Anonymous Banker, let me choose my words carefully: Go fuck yourself. If this administration’s promises of change-we-can-believe-in were worth a dime, you and so many others would be doing hard time right about now.

The Clown has a Point.


Hey all. Apologies yet again for the lack of updates around here. As I said a couple of times last year, I’m still figuring out where the old Ghost fits in the scheme of life these days. There’s a negative feedback loop happening where I don’t post at GitM that often, so fewer people swing by here, so there are no comments or feedback on the posts that I do spend some time on, which makes me even less inclined to post, so thus even fewer people swing by here…you get the point.

I was thinking of starting up the movie reviews around here again for 2013, but having just spent a looong time on another giant project that few if any will ever peruse, I’m not really seeing the point of dedicating myself to spending even more hours of my day writing long-winded reviews that nobody ever reads. It’s just a lot of work with very little gain. I’ve been writing this blog for over 13 years and the reviews for over ten — If either were ever going to gain an audience, they would have done so by now.

As for politics…eh. On the domestic front, all reasonable and common-sense attempts at achieving forward progress have been stymied for years now, mainly because of bipartisan infatuation with a totally fake problem. Sure, Obama (finally) talked a good game last night about climate change, voting rights, infrastructure, equal pay, housing, the minimum wage — things we expected from a progressive president four years ago, and that would undeniably make a profound difference for a lot of American families. But this is year five of this presidency — We know the score by now. When push comes to shove, he’ll be promoting Simpson-Bowles nonsense, extolling the Grand Bargain again, and advocating a chained CPI, all because, presumably, those evil, evil Republicans made him. Good cop, bad cop.

Over on foreign policy, our Hope-and-Change president has accorded himself the power to kill anyone he so desires by executive fiat. And the response? Ostensible progressives back this ridiculous play, and a full 83% of America is totally cool with Death from Above without due process. Awesome.

Speaking of due process, it is flat-out-ridiculous that we live in a world where Aaron Swartz was hounded to suicide by a DoJ-enabled Javert for freeing up JSTOR articles, of all things, and Bradley Manning is kept in a tiny box as Public Enemy #1 for exposing bad behavior by the military. And yet, our national torture experiment has still gone unpunished (because, hey, it worked!), and not a single bankster of note has been prosecuted, despite the massive levels of fraud that have been exposed and that brought the American economy to its knees. To the contrary, the president can’t stop asking self-serving and patently corrupt assholes like Jamie Dimon and Lloyd Blankfein how we can better structure our public policy to cater to their whims.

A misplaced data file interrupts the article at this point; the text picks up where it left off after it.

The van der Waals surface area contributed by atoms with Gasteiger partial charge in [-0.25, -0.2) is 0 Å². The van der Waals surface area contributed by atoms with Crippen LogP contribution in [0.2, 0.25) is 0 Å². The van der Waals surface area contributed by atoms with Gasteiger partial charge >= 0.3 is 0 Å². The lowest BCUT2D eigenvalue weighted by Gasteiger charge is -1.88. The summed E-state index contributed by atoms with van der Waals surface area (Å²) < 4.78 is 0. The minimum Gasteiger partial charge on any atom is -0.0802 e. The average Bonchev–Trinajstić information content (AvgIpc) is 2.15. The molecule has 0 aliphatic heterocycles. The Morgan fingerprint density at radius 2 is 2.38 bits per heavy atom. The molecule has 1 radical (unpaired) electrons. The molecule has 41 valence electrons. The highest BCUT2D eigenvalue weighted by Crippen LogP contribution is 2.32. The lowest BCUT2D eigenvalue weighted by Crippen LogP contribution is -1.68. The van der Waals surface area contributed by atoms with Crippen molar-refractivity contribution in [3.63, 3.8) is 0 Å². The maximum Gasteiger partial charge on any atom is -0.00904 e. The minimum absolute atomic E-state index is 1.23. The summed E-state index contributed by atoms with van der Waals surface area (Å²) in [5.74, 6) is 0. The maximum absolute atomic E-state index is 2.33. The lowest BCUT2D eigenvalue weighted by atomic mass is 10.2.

Admittedly, I partake in it myself semi-often, but I’m just tired of a Twitter-driven political-journalism culture that seems to think that the lulz of Marco Rubio being really thirsty is a more pressing issue to cover than the myriad holes in his obviously stupid, self-serving, and faith-based ideas. Or that Jack Lew having a funny signature is a more vital point to discuss about the probable next Treasury Secretary than whatever the hell he was doing at Citigroup when the goddamned house was burning down.

I hate on the hipster Twitter kids, but establishment journalism is even worse. We live in a world where the totally inane Politico rules the roost and “wins the day”. Where our papers of record will keep warrantless wiretaps and drone bases quiet for years because the powers-that-be asked them to. Where idiot right-leaning “centrists” like David Brooks, David Gergen, Gloria Borger, and Cokie Roberts are queried for their inane views constantly, even though they don’t know anything and have never done anything with their lives but constantly mouth Beltway platitudes as if they were Holy Scripture. Where “journalists” like Chuck Todd, John King, and Jake Tapper — the latter of whom, let’s remember, made it big by kissing-and-telling on his Big Date with Monica Lewinsky — are taken seriously because they tsk-tsk about deficits like Serious People™ and passively nod along whenever obvious liars are lying. This isn’t journalism. It’s Court Stenography, Versailles-on-the-Potomac.

Ain’t no use jiving. Ain’t no use joking. Everything is broken. So, no, I don’t feel particularly inclined to talk about politics these days either, because there’s only so many times you can bellow in rage about it all, especially when nobody swings by this little corner of the Internet anyway. I’m not officially quitting GitM or anything, but let’s be honest. I’m not really what sure when, if ever, it’ll get its groove back. I’m not sure I see the point. And besides, as Richard said, a withdrawal in disgust is not the same as apathy.

Panetta/Burns or Bust.


“Think of the economy as a car, and the rich man as a driver. If you don’t give the driver all the money, he’ll drive you over a cliff. It’s just common sense.” As a public service announcement of sorts, the estimable C. Montgomery Burns explains the fiscal cliff. (See also Tom Tomorrow on this.)

The 39% of Americans with an opinion about Bowles/Simpson is only slightly higher than the 25% with one about Panetta/Burns, a mythical Clinton Chief of Staff/former western Republican Senator combo we conceived of to test how many people would say they had an opinion even about something that doesn’t exist.” Speaking of a different Burns — Conrad, not Monty — a Public Policy Polling survey finds that Simpson-Bowles fares only slightly better than completely imaginary legislation in the public mind. As it should!